Hiring a creative agency can feel like a shotgun wedding.

You hope you’ve made the right choice but only time will tell. While some level of risk is inevitable, here are 5 questions to ask yourself before saying I do.

1. Do I like the person/people I’m hiring?

What’s like got to do with it? Well, everything.

No matter how big or small a client is, we find branding and website projects get intimate real quick. Because to do a good job, a client has to let us peek under their hood. And this can make the most seasoned of us feel vulnerable.

There is truth to the adage “we hire people we trust and we trust people we like.” Don’t hire someone you don’t like.

2. Do I like their work?

This may seem obvious, but it’s not always. When you resonate with someone (or a team), it’s easy to get caught up in the thrill of a new relationship and forget your due diligence.

If you don’t like what you’re seeing in their portfolio, we recommend showing examples of what you do like and asking if they can deliver something similar. This applies to copy, design, development, the overall experience, etc. And if your gut tells you they can’t, keep searching.

3. Do they have a process for getting me from A to Z?

It’s easy to believe the narrative that creatives can’t stick to a process. With the Roger Brand Sprint™, we’ve found the exact opposite to be true—within the constraints of time and process, we unleash talent and creativity.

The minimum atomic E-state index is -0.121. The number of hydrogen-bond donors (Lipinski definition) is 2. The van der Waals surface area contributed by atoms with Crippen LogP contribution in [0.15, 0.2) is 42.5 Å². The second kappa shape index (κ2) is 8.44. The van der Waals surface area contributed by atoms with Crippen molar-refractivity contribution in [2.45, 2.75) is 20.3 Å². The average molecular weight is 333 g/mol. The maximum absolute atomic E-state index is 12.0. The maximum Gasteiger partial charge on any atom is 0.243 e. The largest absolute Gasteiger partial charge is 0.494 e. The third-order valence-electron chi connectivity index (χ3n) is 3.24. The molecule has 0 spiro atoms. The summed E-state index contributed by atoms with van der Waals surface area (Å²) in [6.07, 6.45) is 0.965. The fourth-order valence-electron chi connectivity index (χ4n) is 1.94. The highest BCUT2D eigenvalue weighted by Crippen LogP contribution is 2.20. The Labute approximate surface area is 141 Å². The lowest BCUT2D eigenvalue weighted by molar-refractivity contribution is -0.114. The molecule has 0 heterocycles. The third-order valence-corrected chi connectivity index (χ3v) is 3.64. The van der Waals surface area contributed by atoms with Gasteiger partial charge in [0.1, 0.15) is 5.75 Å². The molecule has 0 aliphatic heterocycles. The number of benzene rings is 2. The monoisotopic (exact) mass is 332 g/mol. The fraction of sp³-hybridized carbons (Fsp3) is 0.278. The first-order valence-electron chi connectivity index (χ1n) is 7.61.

A simple yet effective question is, “Tell me about your process.”

Having a process increases the likelihood the agency will meet #4.

4. Do they do what they say they’re going to do when they say they’ll do it?

And if not—because life does happen—do they communicate promptly, let you know when they’re going to do it, and acknowledge the impact their slip has on you? In other words, do they take care of their relationship with you?

5. Do they spell out what’s included and excluded in their scope of work?

Without providing some level of detail about what’s included and excluded, key information gets left in the background of obviousness. For example, Business X got a proposal from Agency Y to redesign its website, including its blog, which had 200 blog posts.

Business X reviewed the proposal, saw it included a blog, and assumed their existing blog posts would be imported and formatted.

The project moved along without a hitch until Business X was sent a link to their staging site and saw the blog had been set up with a few dummy blog posts—none of their 200 blog posts had been imported.

When Business X asked Agency Y where the blog posts were, they were told that importing and formatting them was not part of the scope. Agency Y was happy, though, to import them as a change order.

Lack of clarity impacts budgets, schedules, final deliverables, and satisfaction.

In Summary

Choosing the right creative partner can turn a process that often feels intimidating and overwhelming into one that is fun, motivating and empowering—and gets you real results.